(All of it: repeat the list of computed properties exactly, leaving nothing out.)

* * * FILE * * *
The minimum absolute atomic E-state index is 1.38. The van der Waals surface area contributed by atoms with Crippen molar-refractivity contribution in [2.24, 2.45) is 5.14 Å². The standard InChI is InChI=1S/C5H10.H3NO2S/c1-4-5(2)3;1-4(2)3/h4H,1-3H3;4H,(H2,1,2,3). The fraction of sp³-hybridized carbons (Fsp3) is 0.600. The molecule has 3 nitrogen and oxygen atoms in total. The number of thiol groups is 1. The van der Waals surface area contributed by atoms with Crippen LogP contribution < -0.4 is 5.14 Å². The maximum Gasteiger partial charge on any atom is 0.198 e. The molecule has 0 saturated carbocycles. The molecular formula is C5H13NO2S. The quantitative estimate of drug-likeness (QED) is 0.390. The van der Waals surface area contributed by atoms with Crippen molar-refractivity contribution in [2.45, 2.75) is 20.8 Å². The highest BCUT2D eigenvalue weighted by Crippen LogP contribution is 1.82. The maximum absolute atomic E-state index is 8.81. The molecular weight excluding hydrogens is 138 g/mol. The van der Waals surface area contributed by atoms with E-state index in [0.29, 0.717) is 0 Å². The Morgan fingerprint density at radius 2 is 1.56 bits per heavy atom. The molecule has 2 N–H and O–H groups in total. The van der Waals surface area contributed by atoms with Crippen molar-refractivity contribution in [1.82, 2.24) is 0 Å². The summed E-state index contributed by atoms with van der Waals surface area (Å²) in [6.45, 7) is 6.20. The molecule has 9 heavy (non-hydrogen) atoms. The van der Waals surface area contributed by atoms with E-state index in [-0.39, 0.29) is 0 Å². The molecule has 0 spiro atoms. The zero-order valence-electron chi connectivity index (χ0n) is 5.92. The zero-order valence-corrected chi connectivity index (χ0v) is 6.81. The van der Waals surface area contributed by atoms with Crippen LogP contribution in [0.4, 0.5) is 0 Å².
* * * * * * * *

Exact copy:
The minimum absolute atomic E-state index is 1.38. The van der Waals surface area contributed by atoms with Crippen molar-refractivity contribution in [2.24, 2.45) is 5.14 Å². The standard InChI is InChI=1S/C5H10.H3NO2S/c1-4-5(2)3;1-4(2)3/h4H,1-3H3;4H,(H2,1,2,3). The fraction of sp³-hybridized carbons (Fsp3) is 0.600. The molecule has 3 nitrogen and oxygen atoms in total. The number of thiol groups is 1. The van der Waals surface area contributed by atoms with Crippen LogP contribution < -0.4 is 5.14 Å². The maximum Gasteiger partial charge on any atom is 0.198 e. The molecule has 0 saturated carbocycles. The molecular formula is C5H13NO2S. The quantitative estimate of drug-likeness (QED) is 0.390. The van der Waals surface area contributed by atoms with Crippen molar-refractivity contribution in [2.45, 2.75) is 20.8 Å². The highest BCUT2D eigenvalue weighted by Crippen LogP contribution is 1.82. The maximum absolute atomic E-state index is 8.81. The molecular weight excluding hydrogens is 138 g/mol. The van der Waals surface area contributed by atoms with E-state index in [0.29, 0.717) is 0 Å². The Morgan fingerprint density at radius 2 is 1.56 bits per heavy atom. The molecule has 2 N–H and O–H groups in total. The van der Waals surface area contributed by atoms with Crippen molar-refractivity contribution in [1.82, 2.24) is 0 Å². The summed E-state index contributed by atoms with van der Waals surface area (Å²) in [6.45, 7) is 6.20. The molecule has 9 heavy (non-hydrogen) atoms. The van der Waals surface area contributed by atoms with E-state index in [-0.39, 0.29) is 0 Å². The molecule has 0 spiro atoms. The zero-order valence-electron chi connectivity index (χ0n) is 5.92. The zero-order valence-corrected chi connectivity index (χ0v) is 6.81. The van der Waals surface area contributed by atoms with Crippen LogP contribution in [0.4, 0.5) is 0 Å².